Getting back on the bike

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My neglected Bianchi

Last year after I suffered a pulmonary embolism I got scared and fat.

Or you could say I lost confidence in my body and one result was that I gained weight.

Ironically, my lungs were found to be riddled with blood clots just weeks after I had achieved a major (for me) athletic goal: I had trained for months and then biked 100 miles one chilly, rainy September day. Actually 106.3 miles.

The health crisis had nothing to do with biking but it knocked the wind out of my sails. I had been all set to buy a new bike in the spring of 2012 and get even more serious about cycling. But all that conditioning—which certainly helped me through the crisis—began leaking away in the 8 days I spent in the hospital at the end of 2011. My energy was at a low ebb by this time last year.

On top of that I was put on blood thinners for the rest of my life because I have a genetic condition that makes me susceptible to clots, and I began to worry about bleeding. You always take a few spills when you are getting used to a new bike and clipless pedals. What if I were biking alone and fell and got a concussion and bled to death before anybody found me?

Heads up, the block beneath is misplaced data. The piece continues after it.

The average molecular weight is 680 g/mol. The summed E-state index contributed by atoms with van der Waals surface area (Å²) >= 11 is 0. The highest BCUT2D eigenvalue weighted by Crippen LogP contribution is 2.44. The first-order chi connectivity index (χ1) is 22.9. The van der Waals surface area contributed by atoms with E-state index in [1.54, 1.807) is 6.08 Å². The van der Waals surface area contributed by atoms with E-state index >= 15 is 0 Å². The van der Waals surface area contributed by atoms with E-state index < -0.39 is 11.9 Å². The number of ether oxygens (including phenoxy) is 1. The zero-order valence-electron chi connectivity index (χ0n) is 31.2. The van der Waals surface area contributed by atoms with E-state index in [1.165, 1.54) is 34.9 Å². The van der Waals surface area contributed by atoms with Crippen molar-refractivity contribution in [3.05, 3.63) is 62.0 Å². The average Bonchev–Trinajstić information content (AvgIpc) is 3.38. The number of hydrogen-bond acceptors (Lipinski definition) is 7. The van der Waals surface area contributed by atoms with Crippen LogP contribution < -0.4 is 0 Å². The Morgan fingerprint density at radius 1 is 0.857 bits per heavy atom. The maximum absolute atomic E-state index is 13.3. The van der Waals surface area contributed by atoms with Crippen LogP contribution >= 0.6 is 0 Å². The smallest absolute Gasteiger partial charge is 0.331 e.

I didn’t buy a new bike in 2012, nor did I get on my old one. Not once.

I told myself all kinds of stories to justify not biking. I wasn’t ready for a new bike. It was a rainy, weird-weather spring, hard to get on the bike for those 5 consecutive days you need at the start of the season to toughen up your butt. The summer was too hot. I made trips to Congo in May and July.

All that was true, but it is also true that I had lost confidence in my body. I lost confidence in my ability to prevent a fall or recover from it. I lost confidence in my strength and energy. I had long since lost confidence in my ability to control my weight. And my body responded to my lowered expectations. I lost strength and energy, gained weight, and moved with less grace.

I believe my recent bout with back pain was partly a result of this loss of confidence in my physical self. My back had become the repository of all my doubts, insecurities, and fears. Even though I had already begun to reverse the weight gain and energy decline, my back was throwing one last spasm of grief and protest against all the vicissitudes of life as a mortal being. It was at its worst in early December, around the anniversary of the pulmonary embolism.

And then it recovered. I am writing this to celebrate my mortal body, now 68 years old. It is leaner, stronger, more energetic than it was a year ago. I am grateful for my physical presence in this world.

My body will take me on adventures this year. Maybe some of them on a bike. Maybe a new one.

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